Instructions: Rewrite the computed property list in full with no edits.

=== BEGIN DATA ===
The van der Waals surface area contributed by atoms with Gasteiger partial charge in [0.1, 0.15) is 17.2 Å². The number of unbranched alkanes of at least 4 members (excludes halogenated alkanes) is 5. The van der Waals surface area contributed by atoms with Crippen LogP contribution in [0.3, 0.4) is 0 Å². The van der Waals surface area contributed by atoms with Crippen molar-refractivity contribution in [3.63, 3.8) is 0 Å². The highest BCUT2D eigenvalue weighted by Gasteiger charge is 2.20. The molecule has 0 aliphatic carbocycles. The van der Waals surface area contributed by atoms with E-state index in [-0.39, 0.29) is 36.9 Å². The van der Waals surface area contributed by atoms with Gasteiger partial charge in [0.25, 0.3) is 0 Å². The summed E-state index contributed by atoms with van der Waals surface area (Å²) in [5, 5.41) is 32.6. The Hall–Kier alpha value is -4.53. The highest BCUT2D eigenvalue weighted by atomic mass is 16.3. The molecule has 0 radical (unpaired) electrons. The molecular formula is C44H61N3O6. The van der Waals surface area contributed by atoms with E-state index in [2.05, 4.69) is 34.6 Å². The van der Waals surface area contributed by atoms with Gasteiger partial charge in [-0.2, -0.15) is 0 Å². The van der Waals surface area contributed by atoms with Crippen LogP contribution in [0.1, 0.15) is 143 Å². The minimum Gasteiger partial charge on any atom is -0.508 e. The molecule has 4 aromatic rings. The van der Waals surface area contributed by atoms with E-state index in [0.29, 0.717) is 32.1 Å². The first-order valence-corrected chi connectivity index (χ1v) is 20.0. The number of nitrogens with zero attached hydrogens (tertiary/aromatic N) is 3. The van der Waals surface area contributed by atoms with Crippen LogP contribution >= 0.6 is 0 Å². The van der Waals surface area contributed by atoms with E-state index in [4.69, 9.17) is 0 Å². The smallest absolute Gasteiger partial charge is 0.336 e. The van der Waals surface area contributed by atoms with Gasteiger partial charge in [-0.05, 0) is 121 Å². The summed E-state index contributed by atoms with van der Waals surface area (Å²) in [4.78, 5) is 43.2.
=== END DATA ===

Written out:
The van der Waals surface area contributed by atoms with Gasteiger partial charge in [0.1, 0.15) is 17.2 Å². The number of unbranched alkanes of at least 4 members (excludes halogenated alkanes) is 5. The van der Waals surface area contributed by atoms with Crippen LogP contribution in [0.3, 0.4) is 0 Å². The van der Waals surface area contributed by atoms with Crippen molar-refractivity contribution in [3.63, 3.8) is 0 Å². The highest BCUT2D eigenvalue weighted by Gasteiger charge is 2.20. The molecule has 0 aliphatic carbocycles. The van der Waals surface area contributed by atoms with E-state index in [-0.39, 0.29) is 36.9 Å². The van der Waals surface area contributed by atoms with Gasteiger partial charge in [0.25, 0.3) is 0 Å². The summed E-state index contributed by atoms with van der Waals surface area (Å²) in [5, 5.41) is 32.6. The Hall–Kier alpha value is -4.53. The highest BCUT2D eigenvalue weighted by atomic mass is 16.3. The molecule has 0 radical (unpaired) electrons. The molecular formula is C44H61N3O6. The van der Waals surface area contributed by atoms with E-state index in [2.05, 4.69) is 34.6 Å². The van der Waals surface area contributed by atoms with Gasteiger partial charge in [-0.2, -0.15) is 0 Å². The van der Waals surface area contributed by atoms with Crippen LogP contribution in [0.1, 0.15) is 143 Å². The minimum Gasteiger partial charge on any atom is -0.508 e. The molecule has 4 aromatic rings. The van der Waals surface area contributed by atoms with E-state index in [0.29, 0.717) is 32.1 Å². The first-order valence-corrected chi connectivity index (χ1v) is 20.0. The number of nitrogens with zero attached hydrogens (tertiary/aromatic N) is 3. The van der Waals surface area contributed by atoms with Crippen LogP contribution >= 0.6 is 0 Å². The van der Waals surface area contributed by atoms with E-state index in [4.69, 9.17) is 0 Å². The smallest absolute Gasteiger partial charge is 0.336 e. The van der Waals surface area contributed by atoms with Gasteiger partial charge in [-0.05, 0) is 121 Å². The summed E-state index contributed by atoms with van der Waals surface area (Å²) in [4.78, 5) is 43.2.